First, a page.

Canada’s immigration minister has rejected the notion that tens of thousands of millionaire investor migrants, mostly Chinese, who converged on Vancouver in recent years were linked to the city’s sky-high property market.
In an interview with the South China Morning Post, Chris Alexander said the government had had “absolutely no concern” about the impact of the Immigrant Investor Programme on the westcoast city’s housing prices.
The 28-year-old visa scheme, which had a backlog of 65,000 applicants, was axed by Canada on Tuesday. That was less than a week after the Post revealed how the massive queue had been created in the Hong Kong consulate, which was inundated with applications from rich mainlanders.
The dumped applications will include those of an estimated 45,500 mainland Chinese queuing via Hong Kong, of whom 80 per cent were bound for British Columbia, according to the Post’s analysis of immigration department data. The axing of the scheme has led to fears that it could shake the housing market in Vancouver, where 96 per cent of recent Chinese immigrants to BC settle.
Housing in Vancouver is rated the second most unaffordable in the world, behind Hong Kong.
“We look at all factors but there was absolutely no concern,” Alexander said on Wednesday, when asked whether the government believed the axed scheme had boosted property prices in Vancouver. “We have only been admitting 5,000 or so people under this programme and our entrepreneur programme in recent years. These represented … less than 2 per cent of overall immigration.”
However when asked to clarify if he believed rich migrants played any role in the housing market, he demurred.
“Not this programme [the Immigrant Investor Programme]. Certainly the presence of Asians in our [property] markets and the status of Canada as a safe haven – a stable jurisdiction with low taxes and a highly respected, well-regulated financial sector – that has attracted investment of all kinds, and we’re proud of that.
“It would be wrong to identify those trends with the Immigrant Investor Programme, which has been responsible for a decreasing share of our overall immigration, and which wasn’t even necessarily bringing people into Canada.”
Alexander was referring to the government’s assessment that many investor migrants simply return to their former countries to continue working. He said the decision to axe the scheme was based largely on economic grounds.
“The tax returns, the declared tax returns under this programme were less than for our other economic programmes,” he said.
Under the scheme, principal applicants worth a minimum of C$1.6 million (HK$11.3 million) would receive residency visas for their family in exchange for loaning the government C$800,000 interest free for a period of five years, after which the entire loan was returned. The risk-free scheme was hugely popular among rich Chinese, who made up 86 per cent of worldwide applicants in the year before the backlog forced applications to be frozen in 2012.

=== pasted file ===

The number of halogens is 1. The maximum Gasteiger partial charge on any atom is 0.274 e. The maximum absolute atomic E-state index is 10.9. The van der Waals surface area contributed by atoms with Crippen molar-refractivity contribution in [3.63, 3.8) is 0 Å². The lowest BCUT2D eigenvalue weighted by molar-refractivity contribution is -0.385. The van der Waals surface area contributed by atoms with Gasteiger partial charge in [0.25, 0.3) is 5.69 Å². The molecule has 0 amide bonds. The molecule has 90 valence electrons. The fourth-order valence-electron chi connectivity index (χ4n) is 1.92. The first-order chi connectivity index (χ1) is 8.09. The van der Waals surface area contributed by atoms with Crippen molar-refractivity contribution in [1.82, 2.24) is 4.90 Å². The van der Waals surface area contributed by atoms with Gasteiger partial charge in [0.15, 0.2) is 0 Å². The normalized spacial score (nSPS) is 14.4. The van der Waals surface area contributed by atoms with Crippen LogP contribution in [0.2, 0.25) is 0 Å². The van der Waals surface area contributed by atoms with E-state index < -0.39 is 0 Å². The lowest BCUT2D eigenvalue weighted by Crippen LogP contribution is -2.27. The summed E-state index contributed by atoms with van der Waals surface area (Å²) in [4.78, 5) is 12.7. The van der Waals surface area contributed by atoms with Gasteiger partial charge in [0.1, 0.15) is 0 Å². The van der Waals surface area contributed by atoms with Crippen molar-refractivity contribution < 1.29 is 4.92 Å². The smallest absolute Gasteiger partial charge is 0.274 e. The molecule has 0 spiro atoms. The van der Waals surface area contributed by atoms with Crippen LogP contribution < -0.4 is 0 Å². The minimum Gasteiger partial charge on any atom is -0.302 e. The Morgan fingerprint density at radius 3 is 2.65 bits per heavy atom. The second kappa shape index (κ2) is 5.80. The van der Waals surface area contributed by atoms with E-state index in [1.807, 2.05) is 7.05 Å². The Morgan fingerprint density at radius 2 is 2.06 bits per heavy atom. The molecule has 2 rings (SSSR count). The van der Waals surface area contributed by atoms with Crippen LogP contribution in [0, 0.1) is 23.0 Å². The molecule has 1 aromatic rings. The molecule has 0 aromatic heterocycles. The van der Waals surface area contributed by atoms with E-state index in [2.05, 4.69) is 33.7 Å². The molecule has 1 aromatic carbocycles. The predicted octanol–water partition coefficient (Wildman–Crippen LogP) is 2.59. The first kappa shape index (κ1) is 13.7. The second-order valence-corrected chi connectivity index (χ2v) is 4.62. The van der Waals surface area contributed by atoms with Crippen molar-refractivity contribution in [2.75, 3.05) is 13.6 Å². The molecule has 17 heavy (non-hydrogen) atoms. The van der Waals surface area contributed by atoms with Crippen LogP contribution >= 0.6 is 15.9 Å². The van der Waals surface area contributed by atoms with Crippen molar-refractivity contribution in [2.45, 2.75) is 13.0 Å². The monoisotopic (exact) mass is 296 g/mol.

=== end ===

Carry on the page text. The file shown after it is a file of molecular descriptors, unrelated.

About 40,000 investor migrants have arrived in BC in the past eight years, of whom two-thirds were mainlanders. Including Hongkongers and Taiwanese, the proportion rises above 80 per cent.
Alexander’s assessment of the role of the scheme in the Vancouver property market is disputed by some observers, who said the investor programme’s axing could push prices down.
Vancouver immigration lawyer Richard Kurland said he expected a substantial impact on prices and an increase in luxury listings. He said the historical role of the scheme was clear.
“Families, by way of insurance, will park capital outside the mainland [China] and Vancouver is a wonderful place [for this] … it has pushed property prices through the roof. People are buying property without using mortgages,” he said.
“If you are an investor migrant, you want to make sure the wife and children are living well. A million, a million and a half dollars might seem like a lot of money, but not in the Vancouver property market.”
He said that extracting thousands of potential luxury home buyers from the market could only send prices one way – down.
Previous studies have suggested a close correlation between Vancouver home prices and immigration during the lead-up to the Hong Kong handover. That period was also marked by high levels of affluent migration. “The data [in support of the linkage] is unassailable for the 1980s and 1990s although the situation may now be more clouded,” said renowned University of British Columbia geographer David Ley, an expert in affluent migration patterns, in an interview last year.
“The investor scheme brings in the top end of the migrant pool and clearly it is the top end of the housing market that they are buying into,” he said.